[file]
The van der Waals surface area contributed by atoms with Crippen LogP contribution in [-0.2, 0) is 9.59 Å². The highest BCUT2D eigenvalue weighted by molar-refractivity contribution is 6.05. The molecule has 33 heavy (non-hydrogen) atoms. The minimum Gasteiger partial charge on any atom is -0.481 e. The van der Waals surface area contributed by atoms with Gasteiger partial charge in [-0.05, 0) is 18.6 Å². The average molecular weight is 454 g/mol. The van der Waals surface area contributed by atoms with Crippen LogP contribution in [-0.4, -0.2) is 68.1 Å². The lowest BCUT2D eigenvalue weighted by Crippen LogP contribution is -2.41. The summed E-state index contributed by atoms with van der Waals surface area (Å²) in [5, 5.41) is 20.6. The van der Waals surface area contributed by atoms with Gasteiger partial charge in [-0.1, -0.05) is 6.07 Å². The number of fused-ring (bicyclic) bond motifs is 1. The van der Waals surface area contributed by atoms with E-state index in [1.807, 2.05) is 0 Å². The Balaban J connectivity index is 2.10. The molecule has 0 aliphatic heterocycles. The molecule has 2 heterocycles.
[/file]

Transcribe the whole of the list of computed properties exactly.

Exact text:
The van der Waals surface area contributed by atoms with Crippen LogP contribution in [-0.2, 0) is 9.59 Å². The highest BCUT2D eigenvalue weighted by molar-refractivity contribution is 6.05. The molecule has 33 heavy (non-hydrogen) atoms. The minimum Gasteiger partial charge on any atom is -0.481 e. The van der Waals surface area contributed by atoms with Gasteiger partial charge in [-0.05, 0) is 18.6 Å². The average molecular weight is 454 g/mol. The van der Waals surface area contributed by atoms with Crippen LogP contribution in [-0.4, -0.2) is 68.1 Å². The lowest BCUT2D eigenvalue weighted by Crippen LogP contribution is -2.41. The summed E-state index contributed by atoms with van der Waals surface area (Å²) in [5, 5.41) is 20.6. The van der Waals surface area contributed by atoms with Gasteiger partial charge in [-0.1, -0.05) is 6.07 Å². The number of fused-ring (bicyclic) bond motifs is 1. The van der Waals surface area contributed by atoms with E-state index in [1.807, 2.05) is 0 Å². The Balaban J connectivity index is 2.10. The molecule has 0 aliphatic heterocycles. The molecule has 2 heterocycles.